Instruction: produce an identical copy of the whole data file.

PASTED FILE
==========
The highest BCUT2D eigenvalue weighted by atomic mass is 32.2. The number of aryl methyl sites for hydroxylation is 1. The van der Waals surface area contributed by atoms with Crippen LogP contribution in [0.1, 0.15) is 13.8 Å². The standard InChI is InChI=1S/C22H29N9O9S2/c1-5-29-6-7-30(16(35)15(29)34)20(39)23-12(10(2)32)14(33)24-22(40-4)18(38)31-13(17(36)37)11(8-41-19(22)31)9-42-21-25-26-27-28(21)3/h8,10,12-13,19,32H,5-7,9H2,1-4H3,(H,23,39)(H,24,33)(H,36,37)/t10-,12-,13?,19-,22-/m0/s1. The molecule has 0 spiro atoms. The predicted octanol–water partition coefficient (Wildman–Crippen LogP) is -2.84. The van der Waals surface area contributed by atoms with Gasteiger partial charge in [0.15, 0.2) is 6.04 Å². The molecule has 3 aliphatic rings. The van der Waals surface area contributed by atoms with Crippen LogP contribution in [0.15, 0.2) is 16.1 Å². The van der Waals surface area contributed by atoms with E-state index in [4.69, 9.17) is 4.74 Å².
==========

The highest BCUT2D eigenvalue weighted by atomic mass is 32.2. The number of aryl methyl sites for hydroxylation is 1. The van der Waals surface area contributed by atoms with Crippen LogP contribution in [0.1, 0.15) is 13.8 Å². The standard InChI is InChI=1S/C22H29N9O9S2/c1-5-29-6-7-30(16(35)15(29)34)20(39)23-12(10(2)32)14(33)24-22(40-4)18(38)31-13(17(36)37)11(8-41-19(22)31)9-42-21-25-26-27-28(21)3/h8,10,12-13,19,32H,5-7,9H2,1-4H3,(H,23,39)(H,24,33)(H,36,37)/t10-,12-,13?,19-,22-/m0/s1. The molecule has 0 spiro atoms. The predicted octanol–water partition coefficient (Wildman–Crippen LogP) is -2.84. The van der Waals surface area contributed by atoms with Gasteiger partial charge in [0.15, 0.2) is 6.04 Å². The molecule has 3 aliphatic rings. The van der Waals surface area contributed by atoms with Crippen LogP contribution in [0.15, 0.2) is 16.1 Å². The van der Waals surface area contributed by atoms with E-state index in [4.69, 9.17) is 4.74 Å².